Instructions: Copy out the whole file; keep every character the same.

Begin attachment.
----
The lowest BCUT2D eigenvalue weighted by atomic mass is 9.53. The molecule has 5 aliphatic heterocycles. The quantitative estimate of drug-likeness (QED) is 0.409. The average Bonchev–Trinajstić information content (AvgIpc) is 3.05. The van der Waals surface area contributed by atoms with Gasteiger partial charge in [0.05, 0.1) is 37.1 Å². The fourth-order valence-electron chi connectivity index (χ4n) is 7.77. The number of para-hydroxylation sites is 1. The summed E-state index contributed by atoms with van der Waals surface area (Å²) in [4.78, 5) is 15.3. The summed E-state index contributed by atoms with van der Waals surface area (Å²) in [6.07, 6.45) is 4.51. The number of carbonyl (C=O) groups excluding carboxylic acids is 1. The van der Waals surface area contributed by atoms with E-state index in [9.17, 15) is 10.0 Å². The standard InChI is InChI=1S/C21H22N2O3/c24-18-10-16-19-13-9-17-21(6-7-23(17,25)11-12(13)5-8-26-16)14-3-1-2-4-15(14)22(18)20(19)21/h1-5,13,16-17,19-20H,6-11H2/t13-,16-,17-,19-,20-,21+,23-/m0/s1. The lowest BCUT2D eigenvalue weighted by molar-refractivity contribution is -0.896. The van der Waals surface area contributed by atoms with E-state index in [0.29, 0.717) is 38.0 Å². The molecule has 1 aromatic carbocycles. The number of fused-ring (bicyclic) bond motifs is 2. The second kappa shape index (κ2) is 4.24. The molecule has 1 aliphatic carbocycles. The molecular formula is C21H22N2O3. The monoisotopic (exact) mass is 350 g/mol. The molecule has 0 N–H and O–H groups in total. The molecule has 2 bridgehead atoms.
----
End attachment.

The lowest BCUT2D eigenvalue weighted by atomic mass is 9.53. The molecule has 5 aliphatic heterocycles. The quantitative estimate of drug-likeness (QED) is 0.409. The average Bonchev–Trinajstić information content (AvgIpc) is 3.05. The van der Waals surface area contributed by atoms with Gasteiger partial charge in [0.05, 0.1) is 37.1 Å². The fourth-order valence-electron chi connectivity index (χ4n) is 7.77. The number of para-hydroxylation sites is 1. The summed E-state index contributed by atoms with van der Waals surface area (Å²) in [4.78, 5) is 15.3. The summed E-state index contributed by atoms with van der Waals surface area (Å²) in [6.07, 6.45) is 4.51. The number of carbonyl (C=O) groups excluding carboxylic acids is 1. The van der Waals surface area contributed by atoms with E-state index in [9.17, 15) is 10.0 Å². The standard InChI is InChI=1S/C21H22N2O3/c24-18-10-16-19-13-9-17-21(6-7-23(17,25)11-12(13)5-8-26-16)14-3-1-2-4-15(14)22(18)20(19)21/h1-5,13,16-17,19-20H,6-11H2/t13-,16-,17-,19-,20-,21+,23-/m0/s1. The lowest BCUT2D eigenvalue weighted by molar-refractivity contribution is -0.896. The van der Waals surface area contributed by atoms with E-state index in [0.29, 0.717) is 38.0 Å². The molecule has 1 aromatic carbocycles. The number of fused-ring (bicyclic) bond motifs is 2. The second kappa shape index (κ2) is 4.24. The molecule has 1 aliphatic carbocycles. The molecular formula is C21H22N2O3. The monoisotopic (exact) mass is 350 g/mol. The molecule has 0 N–H and O–H groups in total. The molecule has 2 bridgehead atoms.